The immune system has the capacity to “remember” particular viruses and store those details in B memory cells that reside in the lungs to help ward off future infections. But a new study shows the flu virus takes advantage of this and uses the way the memory cells store its details to recognize and kill them, thus wiping out the immune system’s first wave of defense against virus re-infection.
The study, which was led by the Whitehead Institute for Biomedical Research in Cambridge, MA, is published online in a recent issue of Nature.
When a virus enters the body, the immune system sets about creating virus-specific B cells that make antibodies specific to the pathogen so they can bind to it and disarm it.
These memory cells multiply and give off antibodies that slow down virus proliferation and it eventually dies away.
In the case of the flu virus, the immune system then retains a population of virus-speficic B cells in the lungs – they are on “standby” should the virus try to reinfect at a later date.
The memory B cells hold their virus-specific information in high-affinity virus-specific receptors on their cell surfaces, so they are ready to spot and bind to that particular virus when it arrives.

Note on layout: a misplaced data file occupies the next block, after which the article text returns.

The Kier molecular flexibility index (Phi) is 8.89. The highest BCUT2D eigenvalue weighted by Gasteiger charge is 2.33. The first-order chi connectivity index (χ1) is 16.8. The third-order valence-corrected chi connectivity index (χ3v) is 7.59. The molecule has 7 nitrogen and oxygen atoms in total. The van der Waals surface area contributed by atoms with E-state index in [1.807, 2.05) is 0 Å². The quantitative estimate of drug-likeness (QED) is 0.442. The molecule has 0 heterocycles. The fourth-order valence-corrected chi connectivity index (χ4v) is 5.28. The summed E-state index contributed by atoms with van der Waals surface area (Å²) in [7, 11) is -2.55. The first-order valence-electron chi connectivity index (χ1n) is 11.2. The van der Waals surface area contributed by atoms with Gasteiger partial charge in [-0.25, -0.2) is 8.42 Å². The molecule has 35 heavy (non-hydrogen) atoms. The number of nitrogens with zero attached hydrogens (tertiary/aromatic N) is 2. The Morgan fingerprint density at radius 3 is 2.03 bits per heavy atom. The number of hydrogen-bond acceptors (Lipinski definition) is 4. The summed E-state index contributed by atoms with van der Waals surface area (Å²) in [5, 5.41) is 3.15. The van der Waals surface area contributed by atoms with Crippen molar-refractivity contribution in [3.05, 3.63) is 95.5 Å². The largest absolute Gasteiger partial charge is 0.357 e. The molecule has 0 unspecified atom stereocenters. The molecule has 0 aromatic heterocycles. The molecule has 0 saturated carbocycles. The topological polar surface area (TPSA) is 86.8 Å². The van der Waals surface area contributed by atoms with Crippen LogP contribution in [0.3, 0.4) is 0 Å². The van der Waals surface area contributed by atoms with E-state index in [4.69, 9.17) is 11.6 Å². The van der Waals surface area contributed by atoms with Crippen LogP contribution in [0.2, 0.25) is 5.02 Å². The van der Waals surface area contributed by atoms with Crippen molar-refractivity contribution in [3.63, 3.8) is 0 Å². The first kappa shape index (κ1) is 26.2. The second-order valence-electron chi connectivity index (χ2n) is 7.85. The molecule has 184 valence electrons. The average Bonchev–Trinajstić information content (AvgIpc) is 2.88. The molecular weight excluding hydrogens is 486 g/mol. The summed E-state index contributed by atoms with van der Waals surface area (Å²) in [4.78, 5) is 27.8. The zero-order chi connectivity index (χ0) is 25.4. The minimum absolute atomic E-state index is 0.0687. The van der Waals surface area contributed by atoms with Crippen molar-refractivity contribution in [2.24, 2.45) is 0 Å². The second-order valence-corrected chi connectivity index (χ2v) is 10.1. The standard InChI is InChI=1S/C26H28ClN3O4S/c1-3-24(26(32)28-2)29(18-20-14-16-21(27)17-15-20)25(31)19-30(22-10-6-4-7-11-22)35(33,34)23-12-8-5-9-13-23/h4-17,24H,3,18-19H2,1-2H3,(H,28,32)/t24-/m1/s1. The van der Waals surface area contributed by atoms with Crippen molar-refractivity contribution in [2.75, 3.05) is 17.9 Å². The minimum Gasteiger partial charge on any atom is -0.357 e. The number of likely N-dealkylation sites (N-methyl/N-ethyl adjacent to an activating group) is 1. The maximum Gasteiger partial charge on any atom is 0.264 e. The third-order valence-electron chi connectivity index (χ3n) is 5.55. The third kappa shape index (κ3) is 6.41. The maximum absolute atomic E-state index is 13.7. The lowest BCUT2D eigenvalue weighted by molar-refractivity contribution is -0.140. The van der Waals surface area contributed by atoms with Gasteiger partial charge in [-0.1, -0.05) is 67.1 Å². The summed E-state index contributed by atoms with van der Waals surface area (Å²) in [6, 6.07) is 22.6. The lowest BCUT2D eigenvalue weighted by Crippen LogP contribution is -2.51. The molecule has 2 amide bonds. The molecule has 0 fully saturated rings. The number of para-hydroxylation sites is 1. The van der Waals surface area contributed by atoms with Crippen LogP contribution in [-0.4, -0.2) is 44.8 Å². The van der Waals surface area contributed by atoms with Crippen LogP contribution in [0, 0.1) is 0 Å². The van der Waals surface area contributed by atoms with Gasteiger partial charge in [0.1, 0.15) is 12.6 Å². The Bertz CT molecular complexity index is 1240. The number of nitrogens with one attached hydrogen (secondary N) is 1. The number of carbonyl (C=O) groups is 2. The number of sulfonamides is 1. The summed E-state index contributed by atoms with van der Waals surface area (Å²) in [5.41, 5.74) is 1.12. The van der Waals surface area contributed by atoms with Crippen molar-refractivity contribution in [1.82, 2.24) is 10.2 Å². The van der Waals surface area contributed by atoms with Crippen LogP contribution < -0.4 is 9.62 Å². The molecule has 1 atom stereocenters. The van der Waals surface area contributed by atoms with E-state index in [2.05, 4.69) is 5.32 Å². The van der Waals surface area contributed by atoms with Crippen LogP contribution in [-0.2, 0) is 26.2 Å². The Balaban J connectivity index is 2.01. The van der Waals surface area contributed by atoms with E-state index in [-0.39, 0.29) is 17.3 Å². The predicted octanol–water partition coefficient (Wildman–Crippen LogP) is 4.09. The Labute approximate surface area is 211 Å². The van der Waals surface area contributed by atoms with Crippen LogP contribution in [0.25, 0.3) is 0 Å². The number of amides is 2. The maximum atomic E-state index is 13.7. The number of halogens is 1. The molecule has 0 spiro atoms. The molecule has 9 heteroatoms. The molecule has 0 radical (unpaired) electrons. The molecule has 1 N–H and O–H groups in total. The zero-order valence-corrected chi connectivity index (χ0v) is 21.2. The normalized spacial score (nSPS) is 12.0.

But it seems that their strength is also their weakness, because the flu virus uses this show of arms as a way to locate those very cells, gain entry into them, and set about destroying their antibody factories, and eventually destroy the cells themselves.
Having thus disarmed the immune system’s first line of defense, the virus has now bought enough time to replicate itself to a sufficient level to cause infection before the immune system has time to respond with a second wave.
Study co-author and postdoctoral researcher Joseph Ashour says:
“We can now add this to the growing list of ways that the flu virus has to establish infection.”
To demonstrate this sequence of events, the team used mice they had bred to have B cells that were specific to a particular strain of flu.
The procedures they used were complex, but they enabled them to track the interaction of a specific flu virus with B memory cells in an unprecedented way to establish exactly how the virus neutralizes B cells specific to itself.
The team sees no reason why this might not work for other types of virus, as co-author Stephanie Dougan, also a postdoctoral researcher, explains:
“We can now make highly effective immunological models for a variety of pathogens. This is actually a perfect model for studying memory immune cells.”
Dr. Ashour says the study could lead to more effective vaccines for seasonal flu and may even suggest new ways to create immunity.
Funds from the Cancer Research Institute, the National Institutes of Health, the Pancreatic Cancer Action Network and the Human Frontiers Science Program helped finance the study.
In 2012, researchers from Northwestern University published a study that gave another example of how the flu virus disrupts the immune system. They showed the virus decreases the production of key immune system-regulating proteins by altering the expression of genetic switches in human lung cells.